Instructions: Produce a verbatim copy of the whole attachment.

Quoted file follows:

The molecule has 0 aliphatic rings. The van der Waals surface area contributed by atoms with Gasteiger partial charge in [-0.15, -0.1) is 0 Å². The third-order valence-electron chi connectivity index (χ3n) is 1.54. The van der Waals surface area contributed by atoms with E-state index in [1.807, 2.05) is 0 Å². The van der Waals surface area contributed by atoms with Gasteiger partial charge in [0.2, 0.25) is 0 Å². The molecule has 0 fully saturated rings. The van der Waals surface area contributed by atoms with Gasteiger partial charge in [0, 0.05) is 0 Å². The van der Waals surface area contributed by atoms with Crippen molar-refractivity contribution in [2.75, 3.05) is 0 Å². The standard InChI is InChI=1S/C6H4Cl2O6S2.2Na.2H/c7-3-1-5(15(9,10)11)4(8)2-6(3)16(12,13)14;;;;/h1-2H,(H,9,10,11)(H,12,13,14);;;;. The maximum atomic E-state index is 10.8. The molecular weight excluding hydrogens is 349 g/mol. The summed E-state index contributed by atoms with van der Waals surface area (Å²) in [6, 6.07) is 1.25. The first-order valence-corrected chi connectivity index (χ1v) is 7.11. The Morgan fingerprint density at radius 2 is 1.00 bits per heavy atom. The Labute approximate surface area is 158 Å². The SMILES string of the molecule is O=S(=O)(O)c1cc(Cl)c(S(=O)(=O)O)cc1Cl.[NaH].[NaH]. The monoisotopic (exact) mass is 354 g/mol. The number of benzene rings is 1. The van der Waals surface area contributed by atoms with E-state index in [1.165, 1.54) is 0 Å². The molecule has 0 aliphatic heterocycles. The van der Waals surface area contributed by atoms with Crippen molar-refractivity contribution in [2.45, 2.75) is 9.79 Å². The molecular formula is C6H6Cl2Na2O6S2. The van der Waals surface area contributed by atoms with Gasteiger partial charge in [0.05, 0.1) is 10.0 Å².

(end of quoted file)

The molecule has 0 aliphatic rings. The van der Waals surface area contributed by atoms with Gasteiger partial charge in [-0.15, -0.1) is 0 Å². The third-order valence-electron chi connectivity index (χ3n) is 1.54. The van der Waals surface area contributed by atoms with E-state index in [1.807, 2.05) is 0 Å². The van der Waals surface area contributed by atoms with Gasteiger partial charge in [0.2, 0.25) is 0 Å². The molecule has 0 fully saturated rings. The van der Waals surface area contributed by atoms with Gasteiger partial charge in [0, 0.05) is 0 Å². The van der Waals surface area contributed by atoms with Crippen molar-refractivity contribution in [2.75, 3.05) is 0 Å². The standard InChI is InChI=1S/C6H4Cl2O6S2.2Na.2H/c7-3-1-5(15(9,10)11)4(8)2-6(3)16(12,13)14;;;;/h1-2H,(H,9,10,11)(H,12,13,14);;;;. The maximum atomic E-state index is 10.8. The molecular weight excluding hydrogens is 349 g/mol. The summed E-state index contributed by atoms with van der Waals surface area (Å²) in [6, 6.07) is 1.25. The first-order valence-corrected chi connectivity index (χ1v) is 7.11. The Morgan fingerprint density at radius 2 is 1.00 bits per heavy atom. The Labute approximate surface area is 158 Å². The SMILES string of the molecule is O=S(=O)(O)c1cc(Cl)c(S(=O)(=O)O)cc1Cl.[NaH].[NaH]. The monoisotopic (exact) mass is 354 g/mol. The number of benzene rings is 1. The van der Waals surface area contributed by atoms with E-state index in [1.165, 1.54) is 0 Å². The molecule has 0 aliphatic heterocycles. The van der Waals surface area contributed by atoms with Crippen molar-refractivity contribution in [2.45, 2.75) is 9.79 Å². The molecular formula is C6H6Cl2Na2O6S2. The van der Waals surface area contributed by atoms with Gasteiger partial charge in [0.05, 0.1) is 10.0 Å².